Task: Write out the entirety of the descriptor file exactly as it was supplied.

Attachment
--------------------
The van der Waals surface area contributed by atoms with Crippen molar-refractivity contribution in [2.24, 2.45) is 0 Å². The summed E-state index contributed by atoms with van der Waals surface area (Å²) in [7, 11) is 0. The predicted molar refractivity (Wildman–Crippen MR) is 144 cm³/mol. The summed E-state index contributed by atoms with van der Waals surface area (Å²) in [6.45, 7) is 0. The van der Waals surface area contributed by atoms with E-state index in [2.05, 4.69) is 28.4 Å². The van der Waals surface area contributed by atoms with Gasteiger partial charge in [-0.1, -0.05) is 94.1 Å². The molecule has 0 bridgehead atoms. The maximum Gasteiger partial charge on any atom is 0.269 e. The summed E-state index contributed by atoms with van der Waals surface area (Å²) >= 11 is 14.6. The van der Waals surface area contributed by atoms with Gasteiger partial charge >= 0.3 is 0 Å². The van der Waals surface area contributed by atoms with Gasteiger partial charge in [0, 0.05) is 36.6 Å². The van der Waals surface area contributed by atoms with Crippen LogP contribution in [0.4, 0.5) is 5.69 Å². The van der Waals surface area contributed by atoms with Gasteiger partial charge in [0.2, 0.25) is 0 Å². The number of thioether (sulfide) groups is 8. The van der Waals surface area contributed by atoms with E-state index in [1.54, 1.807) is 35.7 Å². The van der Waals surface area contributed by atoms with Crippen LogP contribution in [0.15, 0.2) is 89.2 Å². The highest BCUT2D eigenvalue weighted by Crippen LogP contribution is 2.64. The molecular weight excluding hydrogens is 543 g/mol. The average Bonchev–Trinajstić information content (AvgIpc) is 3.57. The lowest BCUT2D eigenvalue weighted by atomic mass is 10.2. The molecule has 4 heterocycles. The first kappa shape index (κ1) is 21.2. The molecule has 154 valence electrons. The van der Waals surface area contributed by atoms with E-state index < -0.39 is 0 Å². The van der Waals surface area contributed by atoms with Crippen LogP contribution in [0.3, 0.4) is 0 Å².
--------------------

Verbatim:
The van der Waals surface area contributed by atoms with Crippen molar-refractivity contribution in [2.24, 2.45) is 0 Å². The summed E-state index contributed by atoms with van der Waals surface area (Å²) in [7, 11) is 0. The predicted molar refractivity (Wildman–Crippen MR) is 144 cm³/mol. The summed E-state index contributed by atoms with van der Waals surface area (Å²) in [6.45, 7) is 0. The van der Waals surface area contributed by atoms with E-state index in [2.05, 4.69) is 28.4 Å². The van der Waals surface area contributed by atoms with Gasteiger partial charge in [-0.1, -0.05) is 94.1 Å². The molecule has 0 bridgehead atoms. The maximum Gasteiger partial charge on any atom is 0.269 e. The summed E-state index contributed by atoms with van der Waals surface area (Å²) >= 11 is 14.6. The van der Waals surface area contributed by atoms with Gasteiger partial charge >= 0.3 is 0 Å². The van der Waals surface area contributed by atoms with Gasteiger partial charge in [0, 0.05) is 36.6 Å². The van der Waals surface area contributed by atoms with Crippen LogP contribution in [0.4, 0.5) is 5.69 Å². The van der Waals surface area contributed by atoms with Gasteiger partial charge in [0.2, 0.25) is 0 Å². The number of thioether (sulfide) groups is 8. The van der Waals surface area contributed by atoms with E-state index in [1.54, 1.807) is 35.7 Å². The van der Waals surface area contributed by atoms with Crippen LogP contribution in [0.15, 0.2) is 89.2 Å². The highest BCUT2D eigenvalue weighted by Crippen LogP contribution is 2.64. The molecular weight excluding hydrogens is 543 g/mol. The average Bonchev–Trinajstić information content (AvgIpc) is 3.57. The lowest BCUT2D eigenvalue weighted by atomic mass is 10.2. The molecule has 4 heterocycles. The first kappa shape index (κ1) is 21.2. The molecule has 154 valence electrons. The van der Waals surface area contributed by atoms with E-state index < -0.39 is 0 Å². The van der Waals surface area contributed by atoms with Crippen LogP contribution in [0.3, 0.4) is 0 Å².